Badminton was the first to go. Then it was table tennis. Before long, this once-tireless athlete had given up cycling, running and climbing, and just lay about listless. Doctors in his native Sri Lanka knew he needed a kidney transplant. But they also knew that only a few places in Asia could handle a case as complex as his—a scary prospect for this nine-year-old.
Meanwhile, doctors for a much older patient had given up hope. The 81-year-old retired executive had fallen to a host of maladies and lay unconscious in the hospital. Help was just a short flight out of Jakarta, but away from the blinking monitors and whirring ventilators of intensive care, he would succumb within minutes.
Providing care for the sick and injured is a hard business to be in at any scale. The practices, the technologies and, most of all, the patients don’t always obey the rules of the marketplace. Few industries fall so far under the heavy hand of regulators. In Southeast Asia, Kuala Lumpur’s IHH Healthcare has emerged as the biggest in a group of listed providers prospering by catering to the increasingly affluent middle class. This year, it breaks into the Fab 50 for the first time.
IHH went public only in July 2012. But as the offspring of two venerable hospital operators, Singapore’s Parkway and Malaysia’s Pantai, it’s no upstart. A takeover fight for Parkway a few years ago left India’s Fortis Healthcare in the cold—and alerted investors to the region’s possibilities for profits in private health care. “There’s a new market that’s growing with some exuberance across the region,” says Alexander Ng, an analyst at McKinsey & Company in Hong Kong. “Parkway always had credibility, but its professionalism in medicine and as a business had begun to attract patients from all over.” Investors figured the same model could work well wherever incomes are rising. Southeast Asian countries, he says, spend only four percent or five percent of gross national product on health care right now, so there’s plenty of room for growth.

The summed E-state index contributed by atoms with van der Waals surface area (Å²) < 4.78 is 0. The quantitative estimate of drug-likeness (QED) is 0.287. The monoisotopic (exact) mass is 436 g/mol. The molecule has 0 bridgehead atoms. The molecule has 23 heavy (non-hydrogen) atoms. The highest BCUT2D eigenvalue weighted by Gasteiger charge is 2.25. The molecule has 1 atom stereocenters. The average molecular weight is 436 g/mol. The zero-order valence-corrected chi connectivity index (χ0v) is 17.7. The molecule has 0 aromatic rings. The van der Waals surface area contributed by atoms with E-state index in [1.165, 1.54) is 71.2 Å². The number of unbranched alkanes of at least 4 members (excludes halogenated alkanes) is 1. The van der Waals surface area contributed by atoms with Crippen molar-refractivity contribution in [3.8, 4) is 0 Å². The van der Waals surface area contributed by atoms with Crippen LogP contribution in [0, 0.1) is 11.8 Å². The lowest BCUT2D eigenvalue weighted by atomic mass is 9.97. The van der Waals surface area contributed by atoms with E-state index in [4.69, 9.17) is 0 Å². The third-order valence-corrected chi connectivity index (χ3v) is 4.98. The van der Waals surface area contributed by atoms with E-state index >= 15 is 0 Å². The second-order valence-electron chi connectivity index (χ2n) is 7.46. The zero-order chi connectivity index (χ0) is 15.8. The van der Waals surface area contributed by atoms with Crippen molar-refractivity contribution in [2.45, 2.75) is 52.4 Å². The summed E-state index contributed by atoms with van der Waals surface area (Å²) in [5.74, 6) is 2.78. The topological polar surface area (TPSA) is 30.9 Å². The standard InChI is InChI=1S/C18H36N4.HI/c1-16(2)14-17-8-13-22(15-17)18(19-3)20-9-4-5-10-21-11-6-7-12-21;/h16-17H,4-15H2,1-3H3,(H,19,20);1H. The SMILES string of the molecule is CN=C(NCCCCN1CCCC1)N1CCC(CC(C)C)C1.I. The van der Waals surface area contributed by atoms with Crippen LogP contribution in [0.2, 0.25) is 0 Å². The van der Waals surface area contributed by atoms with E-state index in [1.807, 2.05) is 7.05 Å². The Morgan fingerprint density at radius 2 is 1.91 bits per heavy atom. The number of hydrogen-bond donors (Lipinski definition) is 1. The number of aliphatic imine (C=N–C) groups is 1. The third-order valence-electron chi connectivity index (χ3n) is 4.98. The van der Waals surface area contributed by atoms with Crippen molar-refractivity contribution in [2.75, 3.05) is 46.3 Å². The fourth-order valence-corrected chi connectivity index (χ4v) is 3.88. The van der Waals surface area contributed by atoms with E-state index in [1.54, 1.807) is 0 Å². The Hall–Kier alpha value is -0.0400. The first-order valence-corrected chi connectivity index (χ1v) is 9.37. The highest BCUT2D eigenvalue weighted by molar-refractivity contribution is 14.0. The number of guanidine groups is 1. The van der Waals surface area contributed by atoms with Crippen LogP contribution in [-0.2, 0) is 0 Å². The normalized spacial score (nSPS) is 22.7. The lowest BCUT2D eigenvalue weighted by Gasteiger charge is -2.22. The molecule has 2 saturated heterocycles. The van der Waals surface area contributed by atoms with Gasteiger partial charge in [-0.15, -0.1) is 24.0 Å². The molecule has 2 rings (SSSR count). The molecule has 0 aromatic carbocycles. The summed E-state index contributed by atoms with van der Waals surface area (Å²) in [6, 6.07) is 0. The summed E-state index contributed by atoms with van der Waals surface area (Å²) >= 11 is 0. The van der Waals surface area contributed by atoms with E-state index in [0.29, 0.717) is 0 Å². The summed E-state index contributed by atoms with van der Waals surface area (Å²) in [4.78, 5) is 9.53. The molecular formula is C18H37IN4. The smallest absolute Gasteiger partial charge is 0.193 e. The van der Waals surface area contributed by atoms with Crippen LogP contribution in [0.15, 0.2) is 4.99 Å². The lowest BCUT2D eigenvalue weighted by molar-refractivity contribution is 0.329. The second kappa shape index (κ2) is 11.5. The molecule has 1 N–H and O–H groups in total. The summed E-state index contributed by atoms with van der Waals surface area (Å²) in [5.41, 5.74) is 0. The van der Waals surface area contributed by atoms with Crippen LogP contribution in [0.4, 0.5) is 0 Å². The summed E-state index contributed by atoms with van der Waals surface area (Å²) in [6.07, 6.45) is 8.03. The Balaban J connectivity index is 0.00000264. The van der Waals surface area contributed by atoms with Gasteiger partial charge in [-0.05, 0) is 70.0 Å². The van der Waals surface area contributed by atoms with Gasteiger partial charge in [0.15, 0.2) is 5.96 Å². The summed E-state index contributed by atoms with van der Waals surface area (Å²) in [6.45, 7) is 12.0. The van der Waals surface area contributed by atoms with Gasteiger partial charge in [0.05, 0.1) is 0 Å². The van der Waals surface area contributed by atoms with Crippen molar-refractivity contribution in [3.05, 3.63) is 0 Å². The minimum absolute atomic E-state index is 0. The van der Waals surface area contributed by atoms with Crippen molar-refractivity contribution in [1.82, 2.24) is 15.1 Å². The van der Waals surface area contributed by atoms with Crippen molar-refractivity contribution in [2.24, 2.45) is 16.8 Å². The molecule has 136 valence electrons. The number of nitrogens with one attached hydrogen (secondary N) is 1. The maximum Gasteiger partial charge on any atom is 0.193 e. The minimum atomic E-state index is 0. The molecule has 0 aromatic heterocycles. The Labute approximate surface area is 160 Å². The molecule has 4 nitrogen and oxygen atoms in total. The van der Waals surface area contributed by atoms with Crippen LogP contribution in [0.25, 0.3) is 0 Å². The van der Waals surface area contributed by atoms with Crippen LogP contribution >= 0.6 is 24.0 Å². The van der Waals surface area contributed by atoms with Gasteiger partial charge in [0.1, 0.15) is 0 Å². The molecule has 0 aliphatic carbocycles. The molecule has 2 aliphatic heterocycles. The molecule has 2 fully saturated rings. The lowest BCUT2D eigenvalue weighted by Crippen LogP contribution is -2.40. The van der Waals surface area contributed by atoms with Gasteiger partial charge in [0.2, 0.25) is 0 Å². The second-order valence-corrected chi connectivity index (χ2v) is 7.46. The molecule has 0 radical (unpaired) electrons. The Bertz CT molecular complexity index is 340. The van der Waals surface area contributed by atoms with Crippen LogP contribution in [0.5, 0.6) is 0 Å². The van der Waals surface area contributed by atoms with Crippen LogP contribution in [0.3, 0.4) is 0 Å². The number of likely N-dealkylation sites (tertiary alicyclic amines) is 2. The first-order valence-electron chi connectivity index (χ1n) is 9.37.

The expectations have paid off. The stock has soared 75 percent since the initial offering, and IHH is now the second-largest health care provider in the world by market capitalisation, behind only US hospital operator HCA Holdings. Revenue should rise 14 percent this year, to $2.4 billion, with net profits climbing 19 percent to $238 million, according to Bloomberg. It added 1,000 beds last year and now has 25,000 employees. “This is more than a vindication that size and scale can make our business model work,” says Dr Tan See Leng, managing director and chief executive. “This proves that the people of the region are ready to support health care as an integral aspect of the good life.”
Consider Mount Elizabeth Novena Hospital, opened in 2012. The most expensive hospital ever built in Singapore, it’s designed like a business hotel, with soothing interiors and public sight lines to keep anyone from guessing they’re in a place with sick people. In the 40 private intensive care rooms, the gear hangs from the ceilings to make more room for caregivers. It also has 22 secured multi-room suites, three with enough space for the retainers, family and bodyguards of royalty, both dynastic and corporate.
None of this is meant to replace state and non-profit facilities, the company says. But it is meant to pamper patients, retain doctors and reduce waiting time for beds, a persistent problem.
Staff-to-patient ratios in private facilities are often three times those of public facilities. At Kuala Lumpur’s Gleneagles Hospital, this allows physiotherapists to design care programmes for patients recovering from surgery. “Medical doctors ratify everything, but we’re the ones who assemble the team,” says Hannah Pearson, head of rehabilitation services for the Malaysian unit of IHH, adding that this unusual step also saves time for doctors.
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(This story appears in the 19 September, 2014 issue of Forbes India. To visit our Archives, click here.)